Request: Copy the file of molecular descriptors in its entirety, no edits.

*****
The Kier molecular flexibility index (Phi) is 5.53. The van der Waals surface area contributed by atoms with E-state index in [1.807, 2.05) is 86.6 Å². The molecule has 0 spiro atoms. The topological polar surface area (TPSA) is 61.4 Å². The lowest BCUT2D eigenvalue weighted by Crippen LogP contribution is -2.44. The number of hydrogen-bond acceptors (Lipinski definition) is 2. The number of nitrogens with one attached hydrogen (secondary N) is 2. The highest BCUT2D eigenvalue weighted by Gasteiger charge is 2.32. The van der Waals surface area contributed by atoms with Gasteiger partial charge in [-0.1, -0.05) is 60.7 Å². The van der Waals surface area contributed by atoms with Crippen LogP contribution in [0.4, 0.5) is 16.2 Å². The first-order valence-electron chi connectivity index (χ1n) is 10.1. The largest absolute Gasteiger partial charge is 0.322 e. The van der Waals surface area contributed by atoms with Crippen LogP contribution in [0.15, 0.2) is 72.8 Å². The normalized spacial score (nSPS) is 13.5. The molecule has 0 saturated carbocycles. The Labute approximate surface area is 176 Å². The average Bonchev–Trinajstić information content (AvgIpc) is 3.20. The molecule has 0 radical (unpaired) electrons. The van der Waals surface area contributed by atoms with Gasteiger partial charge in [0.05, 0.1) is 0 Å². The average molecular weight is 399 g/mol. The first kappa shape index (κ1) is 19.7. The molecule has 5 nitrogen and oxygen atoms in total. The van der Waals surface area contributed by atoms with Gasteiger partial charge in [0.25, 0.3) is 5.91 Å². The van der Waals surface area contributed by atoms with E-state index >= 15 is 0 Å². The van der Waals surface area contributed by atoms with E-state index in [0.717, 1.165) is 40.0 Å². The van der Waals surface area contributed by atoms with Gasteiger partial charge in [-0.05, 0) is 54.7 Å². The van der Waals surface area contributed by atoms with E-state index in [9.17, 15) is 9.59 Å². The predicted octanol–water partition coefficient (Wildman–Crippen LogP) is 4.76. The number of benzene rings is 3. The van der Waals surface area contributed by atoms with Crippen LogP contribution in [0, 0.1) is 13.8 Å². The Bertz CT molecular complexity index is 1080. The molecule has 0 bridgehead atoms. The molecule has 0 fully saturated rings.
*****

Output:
The Kier molecular flexibility index (Phi) is 5.53. The van der Waals surface area contributed by atoms with E-state index in [1.807, 2.05) is 86.6 Å². The molecule has 0 spiro atoms. The topological polar surface area (TPSA) is 61.4 Å². The lowest BCUT2D eigenvalue weighted by Crippen LogP contribution is -2.44. The number of hydrogen-bond acceptors (Lipinski definition) is 2. The number of nitrogens with one attached hydrogen (secondary N) is 2. The highest BCUT2D eigenvalue weighted by Gasteiger charge is 2.32. The van der Waals surface area contributed by atoms with Gasteiger partial charge in [-0.1, -0.05) is 60.7 Å². The van der Waals surface area contributed by atoms with Crippen LogP contribution in [0.4, 0.5) is 16.2 Å². The first-order valence-electron chi connectivity index (χ1n) is 10.1. The largest absolute Gasteiger partial charge is 0.322 e. The van der Waals surface area contributed by atoms with Crippen LogP contribution in [0.15, 0.2) is 72.8 Å². The normalized spacial score (nSPS) is 13.5. The molecule has 0 saturated carbocycles. The Labute approximate surface area is 176 Å². The average Bonchev–Trinajstić information content (AvgIpc) is 3.20. The molecule has 0 radical (unpaired) electrons. The van der Waals surface area contributed by atoms with Gasteiger partial charge in [0.05, 0.1) is 0 Å². The average molecular weight is 399 g/mol. The first kappa shape index (κ1) is 19.7. The molecule has 5 nitrogen and oxygen atoms in total. The van der Waals surface area contributed by atoms with Gasteiger partial charge in [0.25, 0.3) is 5.91 Å². The van der Waals surface area contributed by atoms with E-state index >= 15 is 0 Å². The van der Waals surface area contributed by atoms with E-state index in [0.717, 1.165) is 40.0 Å². The van der Waals surface area contributed by atoms with Gasteiger partial charge in [-0.05, 0) is 54.7 Å². The van der Waals surface area contributed by atoms with E-state index in [9.17, 15) is 9.59 Å². The predicted octanol–water partition coefficient (Wildman–Crippen LogP) is 4.76. The number of benzene rings is 3. The van der Waals surface area contributed by atoms with Crippen LogP contribution in [0, 0.1) is 13.8 Å². The Bertz CT molecular complexity index is 1080. The molecule has 0 bridgehead atoms. The molecule has 0 fully saturated rings.